Melissa Meek / Roundup
It’s not often a candidate running for office refuses to put up one poster advertising to vote for them, but that’s exactly what Gabriel Figueroa, Associated Students Organization Vice President-elect, did.
He “takes pride” in being the only candidate in this semester’s ASO election who didn’t put up a single poster, and instead, made it his mission to go out and talk to people.
“I wanted to make a statement,” he said. “We’re supposed to be communicators between the government and people.”
Figueroa, 28, has spent two semesters in the Pierce College ASO — his first unofficial and his second as a senator of the art department. As president of the Christian Club, he had to spend an enormous amount of time at the ASO.
He joined ASO because he was “always there” getting paperwork as president of the Christian Club.
“They told me, ‘You’re here so much, you should probably join,'” he said.
He became a senator of the art department and decided to run for vice president when his schedule finally allowed for it.
“The candidates running against me were good people and I (knew) I could bring something to the table,” he said.
Figueroa has worked closely with ASO President-elect Shani Simms before they were both elected. He added that Simms was “an inspiration.”
“I know (she’s) a really good person. I wouldn’t mind working with her,” he said.
Simms feels the same about Figueroa, saying she is looking forward to working with him at a higher level.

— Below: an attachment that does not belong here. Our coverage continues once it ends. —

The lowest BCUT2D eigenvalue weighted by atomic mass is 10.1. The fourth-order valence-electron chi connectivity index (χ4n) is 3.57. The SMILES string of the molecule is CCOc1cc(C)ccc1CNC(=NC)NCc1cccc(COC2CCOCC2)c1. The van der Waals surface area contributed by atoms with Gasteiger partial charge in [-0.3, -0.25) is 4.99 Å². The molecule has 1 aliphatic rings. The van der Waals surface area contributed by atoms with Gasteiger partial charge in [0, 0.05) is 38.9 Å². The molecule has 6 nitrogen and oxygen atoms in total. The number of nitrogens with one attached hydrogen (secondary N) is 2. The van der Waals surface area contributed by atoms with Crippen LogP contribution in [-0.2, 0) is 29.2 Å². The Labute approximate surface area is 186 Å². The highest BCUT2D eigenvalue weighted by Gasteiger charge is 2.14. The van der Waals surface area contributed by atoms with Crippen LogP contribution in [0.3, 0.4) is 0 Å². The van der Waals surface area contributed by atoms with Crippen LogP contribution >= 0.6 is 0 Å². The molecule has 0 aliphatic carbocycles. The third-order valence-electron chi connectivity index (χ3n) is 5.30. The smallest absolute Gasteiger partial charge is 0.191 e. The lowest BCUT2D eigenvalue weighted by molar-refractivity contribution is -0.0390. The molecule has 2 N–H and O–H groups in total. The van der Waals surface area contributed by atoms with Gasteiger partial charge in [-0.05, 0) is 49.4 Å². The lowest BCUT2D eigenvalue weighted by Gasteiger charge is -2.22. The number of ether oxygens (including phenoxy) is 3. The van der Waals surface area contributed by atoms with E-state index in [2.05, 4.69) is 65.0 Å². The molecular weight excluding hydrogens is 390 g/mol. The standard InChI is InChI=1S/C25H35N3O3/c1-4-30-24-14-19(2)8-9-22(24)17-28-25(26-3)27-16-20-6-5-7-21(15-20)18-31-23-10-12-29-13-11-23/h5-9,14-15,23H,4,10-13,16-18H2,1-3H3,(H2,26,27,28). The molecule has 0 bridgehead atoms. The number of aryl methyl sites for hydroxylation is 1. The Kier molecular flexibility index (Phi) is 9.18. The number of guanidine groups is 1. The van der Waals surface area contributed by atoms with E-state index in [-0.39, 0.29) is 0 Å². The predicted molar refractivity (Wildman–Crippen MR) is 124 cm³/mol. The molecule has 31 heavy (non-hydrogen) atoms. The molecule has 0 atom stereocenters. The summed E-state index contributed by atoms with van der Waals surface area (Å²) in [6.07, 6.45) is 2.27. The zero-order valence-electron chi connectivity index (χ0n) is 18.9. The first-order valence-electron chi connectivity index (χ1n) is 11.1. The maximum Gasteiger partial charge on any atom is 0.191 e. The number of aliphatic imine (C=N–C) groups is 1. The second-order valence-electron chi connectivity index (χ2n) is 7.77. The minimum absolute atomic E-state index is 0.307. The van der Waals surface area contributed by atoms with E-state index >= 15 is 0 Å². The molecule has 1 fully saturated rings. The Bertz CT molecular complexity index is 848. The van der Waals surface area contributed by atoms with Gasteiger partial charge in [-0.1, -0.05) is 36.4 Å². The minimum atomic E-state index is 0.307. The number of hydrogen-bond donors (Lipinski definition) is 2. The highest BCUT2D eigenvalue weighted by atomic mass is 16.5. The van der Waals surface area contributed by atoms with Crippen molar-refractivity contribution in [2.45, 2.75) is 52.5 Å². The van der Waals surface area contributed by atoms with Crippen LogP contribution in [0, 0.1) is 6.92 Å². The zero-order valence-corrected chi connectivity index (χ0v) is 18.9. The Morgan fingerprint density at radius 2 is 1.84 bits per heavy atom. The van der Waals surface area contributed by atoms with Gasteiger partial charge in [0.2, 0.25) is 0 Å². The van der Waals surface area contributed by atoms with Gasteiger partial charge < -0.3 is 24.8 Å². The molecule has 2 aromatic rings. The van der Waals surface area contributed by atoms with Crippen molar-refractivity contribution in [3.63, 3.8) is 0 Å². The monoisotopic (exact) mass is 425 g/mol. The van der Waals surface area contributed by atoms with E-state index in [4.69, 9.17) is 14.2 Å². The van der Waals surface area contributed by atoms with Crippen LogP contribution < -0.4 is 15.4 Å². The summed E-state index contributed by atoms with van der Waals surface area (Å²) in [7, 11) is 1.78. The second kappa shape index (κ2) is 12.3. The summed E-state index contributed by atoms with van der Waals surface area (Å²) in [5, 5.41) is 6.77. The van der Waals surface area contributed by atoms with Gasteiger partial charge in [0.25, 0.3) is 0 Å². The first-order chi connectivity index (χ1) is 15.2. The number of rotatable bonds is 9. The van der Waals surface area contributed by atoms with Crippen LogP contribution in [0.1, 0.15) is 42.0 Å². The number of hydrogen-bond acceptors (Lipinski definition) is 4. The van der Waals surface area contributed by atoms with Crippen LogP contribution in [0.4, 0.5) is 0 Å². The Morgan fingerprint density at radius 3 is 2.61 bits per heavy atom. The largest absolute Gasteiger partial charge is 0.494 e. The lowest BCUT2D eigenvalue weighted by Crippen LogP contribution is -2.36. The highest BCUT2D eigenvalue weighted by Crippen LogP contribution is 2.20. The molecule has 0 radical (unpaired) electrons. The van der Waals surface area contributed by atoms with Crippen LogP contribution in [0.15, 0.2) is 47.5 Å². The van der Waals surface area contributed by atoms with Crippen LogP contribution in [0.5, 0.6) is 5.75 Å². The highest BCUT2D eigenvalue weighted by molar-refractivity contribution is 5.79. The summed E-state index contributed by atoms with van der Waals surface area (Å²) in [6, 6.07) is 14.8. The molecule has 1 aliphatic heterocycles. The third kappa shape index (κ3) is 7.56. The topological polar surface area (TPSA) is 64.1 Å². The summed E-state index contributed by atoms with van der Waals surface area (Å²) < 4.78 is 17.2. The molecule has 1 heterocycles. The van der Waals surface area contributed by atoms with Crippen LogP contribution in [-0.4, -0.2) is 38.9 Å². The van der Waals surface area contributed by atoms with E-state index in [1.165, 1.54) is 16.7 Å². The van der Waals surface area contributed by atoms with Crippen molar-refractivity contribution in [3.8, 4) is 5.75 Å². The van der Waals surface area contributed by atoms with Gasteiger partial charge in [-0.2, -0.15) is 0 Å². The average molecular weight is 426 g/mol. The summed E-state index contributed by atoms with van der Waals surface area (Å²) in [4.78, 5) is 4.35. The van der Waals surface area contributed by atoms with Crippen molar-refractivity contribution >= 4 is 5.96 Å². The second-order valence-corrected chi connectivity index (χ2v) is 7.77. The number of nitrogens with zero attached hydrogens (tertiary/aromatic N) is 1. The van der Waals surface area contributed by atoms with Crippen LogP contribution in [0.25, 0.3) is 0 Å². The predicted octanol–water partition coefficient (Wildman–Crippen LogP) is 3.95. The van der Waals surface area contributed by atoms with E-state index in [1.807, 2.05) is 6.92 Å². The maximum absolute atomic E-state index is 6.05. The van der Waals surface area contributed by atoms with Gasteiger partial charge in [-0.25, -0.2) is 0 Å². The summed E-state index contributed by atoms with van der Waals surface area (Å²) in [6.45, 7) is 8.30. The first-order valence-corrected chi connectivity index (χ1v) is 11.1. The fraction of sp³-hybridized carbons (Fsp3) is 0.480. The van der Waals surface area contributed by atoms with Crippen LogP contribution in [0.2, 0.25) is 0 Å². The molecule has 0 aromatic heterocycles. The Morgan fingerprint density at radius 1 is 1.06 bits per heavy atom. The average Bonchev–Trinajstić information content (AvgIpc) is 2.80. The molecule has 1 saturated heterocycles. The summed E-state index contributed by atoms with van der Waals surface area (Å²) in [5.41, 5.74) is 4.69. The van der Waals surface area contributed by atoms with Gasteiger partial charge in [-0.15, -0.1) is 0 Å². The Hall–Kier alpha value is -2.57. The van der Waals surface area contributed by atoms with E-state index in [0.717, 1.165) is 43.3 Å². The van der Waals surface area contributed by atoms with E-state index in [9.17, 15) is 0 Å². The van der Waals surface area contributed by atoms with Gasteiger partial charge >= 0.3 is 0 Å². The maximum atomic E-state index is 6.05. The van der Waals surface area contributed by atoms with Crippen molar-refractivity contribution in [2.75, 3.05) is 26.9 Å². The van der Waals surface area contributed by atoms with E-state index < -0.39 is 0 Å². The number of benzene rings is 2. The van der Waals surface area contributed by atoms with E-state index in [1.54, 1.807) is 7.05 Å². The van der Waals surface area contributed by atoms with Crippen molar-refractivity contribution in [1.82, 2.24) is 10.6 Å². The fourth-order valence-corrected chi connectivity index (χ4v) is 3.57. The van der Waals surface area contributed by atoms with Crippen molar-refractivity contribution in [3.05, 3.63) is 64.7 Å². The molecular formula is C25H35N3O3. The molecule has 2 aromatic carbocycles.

Figueroa, who has a four-year-old son and a new baby girl, Maliah Shilo, who was born Monday, also cites his wife as a huge supporter.
“She was here (election day) when the polls were up. As much as she can help, she’s willing to do so. That’s a cool plus,” he said.
Figueroa briefly attended Los Angeles Valley College in 1999. He moved on to work with union carpenters, but suffered a minor injury, leaving him to look for a new career.
“That kind of shocked me,” he said. “I kind of had an epiphany one night…if I was really hurt, my ability to provide for (my son) would just stop. I needed to go back to school. I wasn’t really focused (at Valley). I see him as a focus.”
He started classes at Pierce two years ago.
“I don’t think anything is so hard that you can’t handle (it),” he said.
Figueroa is not too nervous to take over the new vice president position.
“I’m very familiar with the order of command, so it’s not a huge stress,” he said.
Figueroa knows the importance of listening to the people he’s representing.
“It’s all about caring and clarity,” he said. “In order for there to be clarity, there has to be communication. For relationships, governments, everything, there has to be communication.”